Hybrid bike-car gets 1,800 MPG

Hybrid bike-car gets 1,800 MPG

An "Elf" sun powered trike by Organic Transit is seen in Salt Lake City (base price $4,995) Organictransit

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by ABC News

WHAS11.com

Posted on March 24, 2014 at 9:26 PM

(ABC News) --  It gets the equivalent of 1,800 miles per gallon, sells for under $5,000, and carries its driver in a comfortable, enclosed cab, protected from the elements. That's the good news about the "Elf," a hybrid vehicle made by Organic Transit in Durham, N.C.

The bad news — if you're lazy — is that to go much farther than 14 miles (the range of its electric motor's battery, without recharging) you have to help it along by pedaling. Of course, that feature is a plus for owners who want exercise.

One such customer is Jerry Seinfeld.

Company founder Rob Cotter tells ABC News that Seinfeld is among the 300 customers who have bought an Elf since March when Organic Transit started producing the three-wheel hybrids.

"He just happened to stumble into our little store here in Durham," says Cotter. "He kept looking and looking at them, spent about an hour hanging out with us, telling jokes. Then he ordered a real fancy one."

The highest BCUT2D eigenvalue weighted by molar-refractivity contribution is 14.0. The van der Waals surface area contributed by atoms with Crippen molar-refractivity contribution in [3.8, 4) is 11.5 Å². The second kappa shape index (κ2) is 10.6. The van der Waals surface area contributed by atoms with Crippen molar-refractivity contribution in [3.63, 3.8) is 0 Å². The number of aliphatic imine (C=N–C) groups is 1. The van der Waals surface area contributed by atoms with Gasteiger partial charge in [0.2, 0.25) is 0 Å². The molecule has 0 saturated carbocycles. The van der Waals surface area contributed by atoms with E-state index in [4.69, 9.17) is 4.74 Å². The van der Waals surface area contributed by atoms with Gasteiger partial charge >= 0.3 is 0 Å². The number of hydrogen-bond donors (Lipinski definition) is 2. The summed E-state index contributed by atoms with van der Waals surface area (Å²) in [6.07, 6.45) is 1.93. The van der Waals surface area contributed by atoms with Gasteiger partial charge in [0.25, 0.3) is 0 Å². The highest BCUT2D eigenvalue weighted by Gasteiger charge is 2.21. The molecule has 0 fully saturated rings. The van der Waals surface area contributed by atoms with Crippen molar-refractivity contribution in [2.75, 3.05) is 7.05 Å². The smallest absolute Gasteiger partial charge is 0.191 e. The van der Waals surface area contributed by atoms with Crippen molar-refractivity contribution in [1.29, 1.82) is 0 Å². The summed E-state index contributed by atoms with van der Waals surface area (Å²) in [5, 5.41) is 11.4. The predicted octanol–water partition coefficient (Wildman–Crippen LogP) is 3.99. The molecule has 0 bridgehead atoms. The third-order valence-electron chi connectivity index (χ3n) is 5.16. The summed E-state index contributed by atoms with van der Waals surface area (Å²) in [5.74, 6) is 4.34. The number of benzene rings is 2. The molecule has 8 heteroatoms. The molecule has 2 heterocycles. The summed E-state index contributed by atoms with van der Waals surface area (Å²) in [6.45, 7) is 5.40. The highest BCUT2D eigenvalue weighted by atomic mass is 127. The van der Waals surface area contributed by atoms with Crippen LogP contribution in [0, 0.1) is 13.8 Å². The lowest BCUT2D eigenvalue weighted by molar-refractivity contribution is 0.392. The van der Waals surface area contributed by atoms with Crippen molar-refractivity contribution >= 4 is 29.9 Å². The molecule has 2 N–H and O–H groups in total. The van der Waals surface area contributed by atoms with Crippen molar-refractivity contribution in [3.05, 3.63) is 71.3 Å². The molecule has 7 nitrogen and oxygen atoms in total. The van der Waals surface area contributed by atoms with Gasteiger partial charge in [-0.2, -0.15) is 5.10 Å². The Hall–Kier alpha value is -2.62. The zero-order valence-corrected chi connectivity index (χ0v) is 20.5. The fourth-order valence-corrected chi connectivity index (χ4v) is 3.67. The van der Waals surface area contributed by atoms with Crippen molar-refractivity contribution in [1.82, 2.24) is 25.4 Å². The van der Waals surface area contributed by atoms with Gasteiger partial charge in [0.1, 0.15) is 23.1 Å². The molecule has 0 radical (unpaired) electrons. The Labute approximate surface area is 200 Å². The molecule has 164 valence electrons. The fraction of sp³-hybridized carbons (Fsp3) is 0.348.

Though the base price of the Elf is $4,995, a top of the line model with lots of accessories costs over $10,000.

"He rides it around the Hamptons with his kids," says Cotter of Seinfeld. "He says it's a dream come true to be able to peddle your car around."

Most sales, Cotter says, have been to greying environmentalists whose average age is 50. But commercial customers, too, have ordered Elfs.

An organic juice delivery company in Brooklyn has ordered 40, Cotter tells ABC, in part because the vehicles, which qualify as bicycles, don't have to pay the same parking fees as car or trucks.

The Elf weighs 150 pounds and has a 350 pound payload. It's top speed is 30 miles an hour. Recharging its battery from an outlet takes 30 minutes. Recharging it by sunlight, via solar cells in the Elf's roof, takes seven hours.

Coming down the road, says Cotter, is a truck version, to be called the "Ox." Its back platform will be able to accommodate a coffee-maker, an ice cream machine, or other food-prep payloads. In a pedicab configuration, it will be able to accommodate two passengers.

 

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